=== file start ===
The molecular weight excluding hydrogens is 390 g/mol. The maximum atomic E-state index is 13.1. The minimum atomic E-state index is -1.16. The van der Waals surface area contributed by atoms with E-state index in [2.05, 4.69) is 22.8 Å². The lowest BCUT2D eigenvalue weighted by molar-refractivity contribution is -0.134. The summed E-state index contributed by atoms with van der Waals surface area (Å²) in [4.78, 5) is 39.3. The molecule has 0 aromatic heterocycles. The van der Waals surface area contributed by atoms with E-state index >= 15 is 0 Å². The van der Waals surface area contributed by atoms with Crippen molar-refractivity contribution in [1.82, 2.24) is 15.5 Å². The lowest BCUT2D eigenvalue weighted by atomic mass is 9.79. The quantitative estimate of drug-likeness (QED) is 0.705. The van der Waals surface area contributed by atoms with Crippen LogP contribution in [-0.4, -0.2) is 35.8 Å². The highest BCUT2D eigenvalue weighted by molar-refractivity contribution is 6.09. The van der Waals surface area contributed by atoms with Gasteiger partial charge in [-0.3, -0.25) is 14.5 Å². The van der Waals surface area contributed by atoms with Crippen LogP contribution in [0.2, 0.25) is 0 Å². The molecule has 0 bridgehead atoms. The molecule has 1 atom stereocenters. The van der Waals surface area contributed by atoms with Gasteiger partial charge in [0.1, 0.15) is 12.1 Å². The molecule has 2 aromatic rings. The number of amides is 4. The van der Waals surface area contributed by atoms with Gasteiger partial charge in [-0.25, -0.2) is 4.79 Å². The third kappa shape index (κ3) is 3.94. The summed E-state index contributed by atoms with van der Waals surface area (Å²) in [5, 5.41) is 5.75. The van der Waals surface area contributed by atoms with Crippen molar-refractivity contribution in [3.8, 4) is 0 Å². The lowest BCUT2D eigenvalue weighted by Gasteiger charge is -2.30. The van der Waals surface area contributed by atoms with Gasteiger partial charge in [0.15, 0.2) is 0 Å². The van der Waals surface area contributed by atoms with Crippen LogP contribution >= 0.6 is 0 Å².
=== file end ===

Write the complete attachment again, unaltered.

The molecular weight excluding hydrogens is 390 g/mol. The maximum atomic E-state index is 13.1. The minimum atomic E-state index is -1.16. The van der Waals surface area contributed by atoms with E-state index in [2.05, 4.69) is 22.8 Å². The lowest BCUT2D eigenvalue weighted by molar-refractivity contribution is -0.134. The summed E-state index contributed by atoms with van der Waals surface area (Å²) in [4.78, 5) is 39.3. The molecule has 0 aromatic heterocycles. The van der Waals surface area contributed by atoms with E-state index >= 15 is 0 Å². The van der Waals surface area contributed by atoms with Crippen molar-refractivity contribution in [1.82, 2.24) is 15.5 Å². The lowest BCUT2D eigenvalue weighted by atomic mass is 9.79. The quantitative estimate of drug-likeness (QED) is 0.705. The van der Waals surface area contributed by atoms with Crippen LogP contribution in [-0.4, -0.2) is 35.8 Å². The highest BCUT2D eigenvalue weighted by molar-refractivity contribution is 6.09. The van der Waals surface area contributed by atoms with Gasteiger partial charge in [-0.3, -0.25) is 14.5 Å². The van der Waals surface area contributed by atoms with Crippen LogP contribution in [0.2, 0.25) is 0 Å². The molecule has 0 bridgehead atoms. The molecule has 1 atom stereocenters. The van der Waals surface area contributed by atoms with Gasteiger partial charge in [0.1, 0.15) is 12.1 Å². The molecule has 2 aromatic rings. The number of amides is 4. The van der Waals surface area contributed by atoms with Gasteiger partial charge in [-0.25, -0.2) is 4.79 Å². The third kappa shape index (κ3) is 3.94. The summed E-state index contributed by atoms with van der Waals surface area (Å²) in [5, 5.41) is 5.75. The van der Waals surface area contributed by atoms with Crippen molar-refractivity contribution in [3.8, 4) is 0 Å². The lowest BCUT2D eigenvalue weighted by Gasteiger charge is -2.30. The van der Waals surface area contributed by atoms with Gasteiger partial charge in [0.15, 0.2) is 0 Å². The van der Waals surface area contributed by atoms with Crippen LogP contribution >= 0.6 is 0 Å².